Another area I read up on was sexuality in the Middle Ages since my protagonist falls in love with another man in Book I. Some critics would say I’m writing gay fantasy, or trying to place 21st attitudes in the 12th century. Certainly, the medieval Church did not tolerate same-sex relationships – and that is a huge conflict that Sir Henry wrestles with throughout Men of the Cross. The Church had tremendous influence on the lives of individuals, but people ‘broke the rules’ despite the possibility of eternal damnation. Most, I assume, asked for forgiveness, but surely there were rebels, like my character Sir Stephan, who questioned (and regularly flouted) Church teachings. As Stephan asks Henry: How can loving another person be a sin?
Quick Q & A
Tea or Coffee? Coffee AM, tea (decaf usually) PM
Dark or Milk Chocolate? Dark, or any chocolate with caramel.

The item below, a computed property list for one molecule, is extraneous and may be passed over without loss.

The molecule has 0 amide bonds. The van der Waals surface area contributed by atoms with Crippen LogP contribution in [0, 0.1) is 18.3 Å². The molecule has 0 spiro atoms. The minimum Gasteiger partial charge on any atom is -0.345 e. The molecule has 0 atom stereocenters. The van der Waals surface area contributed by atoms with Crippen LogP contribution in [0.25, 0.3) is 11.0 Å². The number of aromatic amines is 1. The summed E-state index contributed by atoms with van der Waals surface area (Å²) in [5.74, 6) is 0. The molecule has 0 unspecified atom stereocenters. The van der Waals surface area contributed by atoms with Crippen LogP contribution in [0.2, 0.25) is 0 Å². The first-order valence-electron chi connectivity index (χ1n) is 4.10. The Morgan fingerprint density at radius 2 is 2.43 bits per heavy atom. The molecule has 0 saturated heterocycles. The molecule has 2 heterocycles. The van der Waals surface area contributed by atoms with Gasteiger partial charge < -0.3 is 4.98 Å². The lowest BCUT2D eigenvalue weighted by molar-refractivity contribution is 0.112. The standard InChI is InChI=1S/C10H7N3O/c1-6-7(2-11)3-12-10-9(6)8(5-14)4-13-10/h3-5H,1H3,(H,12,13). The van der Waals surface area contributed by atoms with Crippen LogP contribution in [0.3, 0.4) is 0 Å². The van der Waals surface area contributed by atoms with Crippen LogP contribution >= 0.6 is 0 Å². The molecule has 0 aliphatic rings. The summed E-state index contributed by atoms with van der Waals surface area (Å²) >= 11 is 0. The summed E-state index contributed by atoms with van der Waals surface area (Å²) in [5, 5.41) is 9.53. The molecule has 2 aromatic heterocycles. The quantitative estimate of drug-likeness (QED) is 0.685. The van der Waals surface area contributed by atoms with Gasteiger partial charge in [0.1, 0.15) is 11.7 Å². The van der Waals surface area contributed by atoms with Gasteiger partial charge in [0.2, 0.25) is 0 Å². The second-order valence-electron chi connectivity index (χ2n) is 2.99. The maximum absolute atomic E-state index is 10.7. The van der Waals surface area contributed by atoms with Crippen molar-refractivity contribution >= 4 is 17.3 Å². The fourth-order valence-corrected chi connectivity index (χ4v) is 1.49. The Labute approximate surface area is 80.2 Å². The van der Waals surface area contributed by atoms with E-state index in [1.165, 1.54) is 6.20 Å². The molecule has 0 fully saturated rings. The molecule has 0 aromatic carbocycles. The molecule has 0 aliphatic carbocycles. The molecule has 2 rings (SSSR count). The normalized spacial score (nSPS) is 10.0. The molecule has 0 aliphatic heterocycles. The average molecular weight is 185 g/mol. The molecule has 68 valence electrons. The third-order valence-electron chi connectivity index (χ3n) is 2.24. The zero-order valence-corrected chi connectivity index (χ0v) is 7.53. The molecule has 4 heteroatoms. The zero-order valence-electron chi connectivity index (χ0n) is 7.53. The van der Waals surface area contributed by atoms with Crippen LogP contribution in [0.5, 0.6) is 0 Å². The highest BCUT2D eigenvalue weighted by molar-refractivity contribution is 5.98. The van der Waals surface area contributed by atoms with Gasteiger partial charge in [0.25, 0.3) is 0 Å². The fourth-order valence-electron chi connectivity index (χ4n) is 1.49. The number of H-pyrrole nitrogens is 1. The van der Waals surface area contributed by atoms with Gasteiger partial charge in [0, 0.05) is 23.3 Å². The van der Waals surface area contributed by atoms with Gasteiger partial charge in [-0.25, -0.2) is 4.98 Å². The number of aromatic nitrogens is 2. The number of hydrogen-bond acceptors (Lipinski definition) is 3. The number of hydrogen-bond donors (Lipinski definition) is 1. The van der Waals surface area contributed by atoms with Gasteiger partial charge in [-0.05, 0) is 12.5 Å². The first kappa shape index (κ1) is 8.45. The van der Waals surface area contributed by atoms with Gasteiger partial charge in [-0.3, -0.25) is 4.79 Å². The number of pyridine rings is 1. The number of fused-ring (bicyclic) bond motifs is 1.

When were you the happiest? I just retired from my day job as a librarian, so I think I can say “now!”
Favourite Children’s Book? I was always a Dr. Seuss fan, but also loved Winnie the Pooh. As I got a little older, I was hooked on Nancy Drew. I’m surprised I didn’t want to write mysteries!
Favourite Adult Novel? Here Be Dragons by Sharon Kay Penman
Charlene Newcomb is the author of the Battle Scars series, 12th century historical fiction filled with war, political intrigue, and a knightly romance of forbidden love set during the reign of Richard the Lionheart. She is currently working on a new medieval tale set during King John’s reign; and in summer 2020 will publish Echoes of the Storm, a sci fi/space opera filled with rebels and traitors and battles and romance in a galaxy far, far away (no, not Star Wars). Find her books on Amazon & connect with Char on Facebook, Twitter, Instagram, or her website.